Sure. So if I’m just gonna frame this, through the lens of habits are connected to the rest of our conversation, you know, people are building habits all the time. And some of the habits that were a big part of my childhood, I enjoyed school, you know, I feel like I have a lot of entrepreneurial friends who didn’t like school, I did like it. And it was kind of like a game for me to try to optimize, I kind of like trying to figure out like how it would work. So I always enjoyed learning. And I also enjoyed sports. And those were kind of the two big pillars of my childhood, I played a variety of sports growing up, but then ultimately settled on baseball. And that kind of became like the the one of the main things of my identity for the first 20 years or so of my life. My dad played professional baseball, he played in the minor leagues for the St. Louis Cardinals. And so I kind of grew up, you know, wanting to do something like that, too, or always dreaming about that. And so it’s a big part of my life. And as any athlete can tell you, there are all kinds of habits that you’re building, in the gym or on the field, and so on. Now, I didn’t really have a language to describe, you know, kind of what was going on at the time. But that was my first sort of exposure to practicing some of the concepts or ideas that now I write about. years later, when I was in high school, I suffered a very serious injury, I was hit in the face of the baseball bat. And it was an accident. That hit me right between my eyes and broke both eye sockets and broke my nose. And I was AIRCARE to the hospital, actually was had a couple seizures and had trouble breathing on my own place into a medically induced coma that night, woke up the next day and the process of sort of healing began. And it was this very long process. You know, I couldn’t drive a car for the next nine months, I was practicing basic motor patterns, like walking in a straight line. And so it was this very gradual improvement. And it was the first time in my life. Or maybe I should just say the, the most explicit time in my life, when I was like forced to start really small, and just focus on getting a little bit better each day. Because that’s all I could manage. You know, I just had to focus on the next physical therapy session or the next small milestone. And I think that experience gave me maybe a little bit more of an appreciation for small improvements and how they can add up. Ultimately, I got back on the baseball field and had a good baseball career. But it was a very long process. The arc of that was probably five or six years before I you know, was like fully maximizing my potential after the injury. So again, I didn’t have a winning way of describing this, if you don’t come up to me at the time, I never would have said I’m just trying to get 1% better today or you know, I’m like trying to make some small improvements. But now 10 years after the fact after having, you know, gone through that and written the book and so on. I have a language for describing it and a lot of those cons The apps that I had to practice are now sort of a key part of the things that I teach through atomic habits, my other writing, and I think being someone who practices the ideas, and not somebody who just thinks about them, I think it made the concepts better, I think it made gave me a greater appreciation for it. Because I struggle with all the same things everybody else struggles with, you know, it’s like, do you ever procrastinate Sure, all the time? You know, like, do you focus too much on the goal? and not enough on the system? Yes, absolutely. And so my, my experience of going through that I think, gave me a greater appreciation for where I was failing, or where it was hard for me. And I felt like if it worked for me, or if I could find a way to move forward or find a way to get around this particular barrier, or pitfall that was probably something good to share with the audience, because other people might be dealing with the same thing. So that’s kind of the medium length version of No, I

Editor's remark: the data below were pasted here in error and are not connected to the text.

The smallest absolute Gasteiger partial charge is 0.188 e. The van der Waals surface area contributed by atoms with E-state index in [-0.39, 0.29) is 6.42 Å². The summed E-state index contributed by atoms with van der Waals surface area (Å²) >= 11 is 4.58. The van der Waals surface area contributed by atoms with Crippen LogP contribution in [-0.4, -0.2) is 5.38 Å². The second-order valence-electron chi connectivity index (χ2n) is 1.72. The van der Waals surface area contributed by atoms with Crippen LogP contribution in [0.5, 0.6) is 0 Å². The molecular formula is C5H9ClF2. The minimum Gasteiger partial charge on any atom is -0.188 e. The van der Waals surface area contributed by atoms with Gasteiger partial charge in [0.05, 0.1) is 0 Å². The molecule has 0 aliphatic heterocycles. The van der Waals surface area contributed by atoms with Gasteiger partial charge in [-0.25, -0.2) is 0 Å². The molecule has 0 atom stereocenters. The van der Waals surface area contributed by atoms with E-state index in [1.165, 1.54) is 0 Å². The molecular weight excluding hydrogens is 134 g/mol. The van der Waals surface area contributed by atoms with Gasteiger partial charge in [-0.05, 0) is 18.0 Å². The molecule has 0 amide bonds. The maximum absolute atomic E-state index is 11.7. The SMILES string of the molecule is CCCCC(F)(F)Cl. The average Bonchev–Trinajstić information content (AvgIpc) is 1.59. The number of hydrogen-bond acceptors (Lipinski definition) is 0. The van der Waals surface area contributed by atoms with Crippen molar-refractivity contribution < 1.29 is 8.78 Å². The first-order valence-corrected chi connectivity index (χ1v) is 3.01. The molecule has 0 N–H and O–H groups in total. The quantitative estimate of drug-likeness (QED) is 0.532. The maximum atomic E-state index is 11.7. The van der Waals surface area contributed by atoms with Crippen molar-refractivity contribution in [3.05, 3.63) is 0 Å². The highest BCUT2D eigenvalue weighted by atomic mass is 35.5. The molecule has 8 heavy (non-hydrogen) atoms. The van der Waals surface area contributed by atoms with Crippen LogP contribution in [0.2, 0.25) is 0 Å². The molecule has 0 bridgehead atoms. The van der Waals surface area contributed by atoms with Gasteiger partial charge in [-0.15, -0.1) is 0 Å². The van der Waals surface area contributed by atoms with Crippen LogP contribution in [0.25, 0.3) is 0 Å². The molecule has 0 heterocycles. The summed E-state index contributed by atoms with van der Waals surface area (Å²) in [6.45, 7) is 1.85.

Kara Goldin 5:53
love it kind of how I got some book. Well, you know, it’s interesting when I was reading the section of the book, so I started a company called hint seven teen years ago, I just wanted to get a bottle on the shelf at Whole Foods. I mean, that was like the baby step, I was not sitting there thinking about taking on big soda, or building a giant company to go flip it. And a couple of years, I think, for me, I looked at the baby steps. And I frequently go back to my time as an athlete, I was a gymnast. And I would always think about, okay, I want to do what that person is doing across the room. And I would study them. And I would ask them questions, and I would try and figure out how did they get there? And maybe I can take some of their habits and some of the things that have worked for them, and try them, maybe they’ll work maybe they won’t work. And that’s what I was thinking, as I was reading your story, like, how does that apply into business? And I think it was really refreshing to hear you sort of articulate that, because it does go back to sort of what’s happened in your journey? And how does that relate to the rest of how you live your life?